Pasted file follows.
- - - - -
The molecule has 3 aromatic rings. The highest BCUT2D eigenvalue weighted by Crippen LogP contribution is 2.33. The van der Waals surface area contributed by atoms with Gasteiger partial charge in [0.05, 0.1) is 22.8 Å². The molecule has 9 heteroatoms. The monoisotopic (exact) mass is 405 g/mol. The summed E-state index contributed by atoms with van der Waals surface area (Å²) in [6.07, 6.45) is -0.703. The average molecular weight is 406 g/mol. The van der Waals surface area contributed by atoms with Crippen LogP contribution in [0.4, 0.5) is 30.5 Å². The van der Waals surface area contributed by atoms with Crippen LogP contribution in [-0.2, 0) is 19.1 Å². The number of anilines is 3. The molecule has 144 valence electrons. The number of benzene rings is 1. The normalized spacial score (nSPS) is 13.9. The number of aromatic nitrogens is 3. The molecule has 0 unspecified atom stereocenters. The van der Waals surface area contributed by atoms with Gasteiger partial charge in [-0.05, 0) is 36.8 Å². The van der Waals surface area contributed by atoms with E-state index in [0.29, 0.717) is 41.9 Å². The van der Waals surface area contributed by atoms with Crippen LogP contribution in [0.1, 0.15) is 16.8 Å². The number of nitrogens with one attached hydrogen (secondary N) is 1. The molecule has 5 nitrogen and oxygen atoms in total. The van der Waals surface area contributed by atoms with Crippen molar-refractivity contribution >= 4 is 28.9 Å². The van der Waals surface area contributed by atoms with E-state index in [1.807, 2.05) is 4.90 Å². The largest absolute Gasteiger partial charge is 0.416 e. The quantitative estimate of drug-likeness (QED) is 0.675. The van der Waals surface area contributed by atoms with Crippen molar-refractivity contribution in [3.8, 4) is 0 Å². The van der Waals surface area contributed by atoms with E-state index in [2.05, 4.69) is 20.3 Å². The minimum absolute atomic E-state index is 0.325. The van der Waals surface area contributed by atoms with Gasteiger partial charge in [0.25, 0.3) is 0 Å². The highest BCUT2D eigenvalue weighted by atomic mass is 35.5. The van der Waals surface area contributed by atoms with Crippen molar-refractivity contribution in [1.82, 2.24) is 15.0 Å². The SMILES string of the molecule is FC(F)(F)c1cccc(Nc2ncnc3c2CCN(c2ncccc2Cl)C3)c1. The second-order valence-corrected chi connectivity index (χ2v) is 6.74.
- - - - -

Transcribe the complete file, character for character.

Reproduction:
The molecule has 3 aromatic rings. The highest BCUT2D eigenvalue weighted by Crippen LogP contribution is 2.33. The van der Waals surface area contributed by atoms with Gasteiger partial charge in [0.05, 0.1) is 22.8 Å². The molecule has 9 heteroatoms. The monoisotopic (exact) mass is 405 g/mol. The summed E-state index contributed by atoms with van der Waals surface area (Å²) in [6.07, 6.45) is -0.703. The average molecular weight is 406 g/mol. The van der Waals surface area contributed by atoms with Crippen LogP contribution in [0.4, 0.5) is 30.5 Å². The van der Waals surface area contributed by atoms with Crippen LogP contribution in [-0.2, 0) is 19.1 Å². The number of anilines is 3. The molecule has 144 valence electrons. The number of benzene rings is 1. The normalized spacial score (nSPS) is 13.9. The number of aromatic nitrogens is 3. The molecule has 0 unspecified atom stereocenters. The van der Waals surface area contributed by atoms with Gasteiger partial charge in [-0.05, 0) is 36.8 Å². The van der Waals surface area contributed by atoms with E-state index in [0.29, 0.717) is 41.9 Å². The van der Waals surface area contributed by atoms with Crippen LogP contribution in [0.1, 0.15) is 16.8 Å². The number of nitrogens with one attached hydrogen (secondary N) is 1. The molecule has 5 nitrogen and oxygen atoms in total. The van der Waals surface area contributed by atoms with Crippen molar-refractivity contribution >= 4 is 28.9 Å². The van der Waals surface area contributed by atoms with E-state index in [1.807, 2.05) is 4.90 Å². The largest absolute Gasteiger partial charge is 0.416 e. The quantitative estimate of drug-likeness (QED) is 0.675. The van der Waals surface area contributed by atoms with Crippen molar-refractivity contribution in [3.8, 4) is 0 Å². The van der Waals surface area contributed by atoms with E-state index in [2.05, 4.69) is 20.3 Å². The minimum absolute atomic E-state index is 0.325. The van der Waals surface area contributed by atoms with Gasteiger partial charge in [0.25, 0.3) is 0 Å². The highest BCUT2D eigenvalue weighted by atomic mass is 35.5. The van der Waals surface area contributed by atoms with Crippen molar-refractivity contribution in [1.82, 2.24) is 15.0 Å². The SMILES string of the molecule is FC(F)(F)c1cccc(Nc2ncnc3c2CCN(c2ncccc2Cl)C3)c1. The second-order valence-corrected chi connectivity index (χ2v) is 6.74.